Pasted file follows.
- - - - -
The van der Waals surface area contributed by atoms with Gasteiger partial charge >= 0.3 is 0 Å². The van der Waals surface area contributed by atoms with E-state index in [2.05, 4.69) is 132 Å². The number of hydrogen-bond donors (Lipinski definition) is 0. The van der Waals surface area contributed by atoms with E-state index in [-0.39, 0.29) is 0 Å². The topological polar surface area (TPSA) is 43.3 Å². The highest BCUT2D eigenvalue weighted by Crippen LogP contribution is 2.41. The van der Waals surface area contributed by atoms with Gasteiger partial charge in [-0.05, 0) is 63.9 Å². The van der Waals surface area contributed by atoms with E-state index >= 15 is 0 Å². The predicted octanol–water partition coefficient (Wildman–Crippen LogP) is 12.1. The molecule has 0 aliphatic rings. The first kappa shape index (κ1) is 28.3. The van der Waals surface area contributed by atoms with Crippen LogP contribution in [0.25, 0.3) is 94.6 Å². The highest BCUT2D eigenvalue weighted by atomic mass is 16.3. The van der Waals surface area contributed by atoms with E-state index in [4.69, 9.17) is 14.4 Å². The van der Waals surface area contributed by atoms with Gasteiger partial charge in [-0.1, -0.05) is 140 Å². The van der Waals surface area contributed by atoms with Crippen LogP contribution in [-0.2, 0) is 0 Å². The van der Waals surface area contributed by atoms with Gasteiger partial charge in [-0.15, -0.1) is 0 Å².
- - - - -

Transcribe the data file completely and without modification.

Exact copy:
The van der Waals surface area contributed by atoms with Gasteiger partial charge >= 0.3 is 0 Å². The van der Waals surface area contributed by atoms with E-state index in [2.05, 4.69) is 132 Å². The number of hydrogen-bond donors (Lipinski definition) is 0. The van der Waals surface area contributed by atoms with E-state index in [-0.39, 0.29) is 0 Å². The topological polar surface area (TPSA) is 43.3 Å². The highest BCUT2D eigenvalue weighted by Crippen LogP contribution is 2.41. The van der Waals surface area contributed by atoms with Gasteiger partial charge in [-0.05, 0) is 63.9 Å². The van der Waals surface area contributed by atoms with E-state index >= 15 is 0 Å². The predicted octanol–water partition coefficient (Wildman–Crippen LogP) is 12.1. The molecule has 0 aliphatic rings. The first kappa shape index (κ1) is 28.3. The van der Waals surface area contributed by atoms with Crippen LogP contribution in [0.25, 0.3) is 94.6 Å². The highest BCUT2D eigenvalue weighted by atomic mass is 16.3. The van der Waals surface area contributed by atoms with E-state index in [4.69, 9.17) is 14.4 Å². The van der Waals surface area contributed by atoms with Gasteiger partial charge in [-0.1, -0.05) is 140 Å². The van der Waals surface area contributed by atoms with Crippen LogP contribution in [-0.2, 0) is 0 Å². The van der Waals surface area contributed by atoms with Gasteiger partial charge in [-0.15, -0.1) is 0 Å².